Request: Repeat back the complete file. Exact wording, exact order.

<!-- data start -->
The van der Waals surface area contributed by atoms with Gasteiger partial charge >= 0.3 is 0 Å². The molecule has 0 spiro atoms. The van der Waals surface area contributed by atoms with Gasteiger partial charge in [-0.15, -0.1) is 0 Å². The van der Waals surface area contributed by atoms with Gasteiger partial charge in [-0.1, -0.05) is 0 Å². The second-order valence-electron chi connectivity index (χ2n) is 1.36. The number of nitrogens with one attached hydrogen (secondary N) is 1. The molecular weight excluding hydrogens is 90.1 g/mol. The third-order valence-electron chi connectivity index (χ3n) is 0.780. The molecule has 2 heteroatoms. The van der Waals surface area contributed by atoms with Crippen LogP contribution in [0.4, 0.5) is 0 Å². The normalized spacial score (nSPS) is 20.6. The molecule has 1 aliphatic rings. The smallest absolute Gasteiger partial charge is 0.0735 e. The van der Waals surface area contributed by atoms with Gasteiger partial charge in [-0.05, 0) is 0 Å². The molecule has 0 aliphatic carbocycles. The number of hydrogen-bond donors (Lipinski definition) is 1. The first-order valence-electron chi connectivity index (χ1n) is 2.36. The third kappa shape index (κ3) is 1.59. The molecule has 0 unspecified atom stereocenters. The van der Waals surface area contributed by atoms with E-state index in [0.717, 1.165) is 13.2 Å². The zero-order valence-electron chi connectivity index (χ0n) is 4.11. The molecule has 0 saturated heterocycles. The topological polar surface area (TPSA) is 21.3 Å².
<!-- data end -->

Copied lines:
The van der Waals surface area contributed by atoms with Gasteiger partial charge >= 0.3 is 0 Å². The molecule has 0 spiro atoms. The van der Waals surface area contributed by atoms with Gasteiger partial charge in [-0.15, -0.1) is 0 Å². The van der Waals surface area contributed by atoms with Gasteiger partial charge in [-0.1, -0.05) is 0 Å². The second-order valence-electron chi connectivity index (χ2n) is 1.36. The number of nitrogens with one attached hydrogen (secondary N) is 1. The molecular weight excluding hydrogens is 90.1 g/mol. The third-order valence-electron chi connectivity index (χ3n) is 0.780. The molecule has 2 heteroatoms. The van der Waals surface area contributed by atoms with Crippen LogP contribution in [0.4, 0.5) is 0 Å². The normalized spacial score (nSPS) is 20.6. The molecule has 1 aliphatic rings. The smallest absolute Gasteiger partial charge is 0.0735 e. The van der Waals surface area contributed by atoms with Gasteiger partial charge in [-0.05, 0) is 0 Å². The molecule has 0 aliphatic carbocycles. The number of hydrogen-bond donors (Lipinski definition) is 1. The first-order valence-electron chi connectivity index (χ1n) is 2.36. The third kappa shape index (κ3) is 1.59. The molecule has 0 unspecified atom stereocenters. The van der Waals surface area contributed by atoms with E-state index in [0.717, 1.165) is 13.2 Å². The zero-order valence-electron chi connectivity index (χ0n) is 4.11. The molecule has 0 saturated heterocycles. The topological polar surface area (TPSA) is 21.3 Å².